Aquarium salt doesn’t evaporate or get filtered. The salt is retained by water as it evaporates. Therefore, only add salt (in the proportionate amount) when doing water changes. For instance, if you’re treating 100 gallons of water at level 2 for ich, you need 50 Tbsp of salt initially. Then, if you have to do a 20% water change (or change out 20 gallons of water), add back in 20% of the salt (or 10 Tbsp of salt) to the new water to maintain the same concentration. It’s possible to overdose on salt, unlike other medications.
Salt does not evaporate or disappear unless you physically remove the water it’s dissolved in, so be careful to not overdose your aquarium.
How long should salt treatment last?
Leave the salt in the aquarium until the fish looks healthy and then remove the salt by doing water changes.
– After the treatment has ended, you can do a 30% water alter without salt. Wait a week before you start to monitor. – Wait another week to see if the disease hasn’t returned. Perform a 30% water change, but don’t replace the salt. – If the disease returns, dose back to the original salt concentration and add a little more salt to increase the solution strength. It is possible that the original salt concentration wasn’t sufficient to eradicate the disease. Or, the fish didn’t spend enough time in the salt solution dehydrating all pathogens.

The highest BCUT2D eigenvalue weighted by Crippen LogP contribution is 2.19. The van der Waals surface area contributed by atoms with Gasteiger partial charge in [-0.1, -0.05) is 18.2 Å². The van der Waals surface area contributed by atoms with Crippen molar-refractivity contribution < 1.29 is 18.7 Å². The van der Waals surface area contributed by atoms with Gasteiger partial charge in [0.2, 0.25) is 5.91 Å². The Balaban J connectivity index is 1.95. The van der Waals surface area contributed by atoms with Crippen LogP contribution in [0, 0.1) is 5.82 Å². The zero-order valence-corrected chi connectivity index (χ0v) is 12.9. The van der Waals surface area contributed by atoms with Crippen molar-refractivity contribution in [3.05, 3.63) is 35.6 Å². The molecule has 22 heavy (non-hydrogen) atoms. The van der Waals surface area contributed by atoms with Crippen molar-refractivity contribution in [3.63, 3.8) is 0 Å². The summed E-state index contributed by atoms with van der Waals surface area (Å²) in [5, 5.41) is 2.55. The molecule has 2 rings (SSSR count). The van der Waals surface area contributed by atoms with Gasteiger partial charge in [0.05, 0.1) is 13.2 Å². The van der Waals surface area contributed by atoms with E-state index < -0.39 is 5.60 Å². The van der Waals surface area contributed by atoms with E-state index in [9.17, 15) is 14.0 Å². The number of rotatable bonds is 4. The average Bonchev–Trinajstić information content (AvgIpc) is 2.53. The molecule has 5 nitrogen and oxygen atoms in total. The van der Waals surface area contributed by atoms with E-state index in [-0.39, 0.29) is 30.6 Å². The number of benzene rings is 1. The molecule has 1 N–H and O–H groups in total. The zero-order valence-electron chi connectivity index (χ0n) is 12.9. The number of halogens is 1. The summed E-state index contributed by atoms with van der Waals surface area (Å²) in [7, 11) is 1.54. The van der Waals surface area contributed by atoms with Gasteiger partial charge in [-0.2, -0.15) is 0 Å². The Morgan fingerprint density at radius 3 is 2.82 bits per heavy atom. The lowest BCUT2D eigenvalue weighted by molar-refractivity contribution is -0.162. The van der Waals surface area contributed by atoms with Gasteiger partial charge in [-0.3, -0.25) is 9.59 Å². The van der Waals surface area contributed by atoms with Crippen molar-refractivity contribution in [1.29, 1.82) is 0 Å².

Can I Use Salt for Fish in Quarantine?
You can treat fish with the low-sodium level 1 for up to 2 weeks. The solution should eliminate approximately 60% of possible illnesses. You can also use this technique for healing any fish that got beat up and needs some solitary recovery time in a hospital tank.
While grabbing a box of fish medication may seem like the easiest answer, salt is remarkable because of its ability to treat mystery diseases that are hard to diagnose. To reduce risk to the environment and human health, some countries have begun to ban the sale of antibiotics in the pet trade. Aquarium salt could be your best friend in the future when it comes treating sick fish.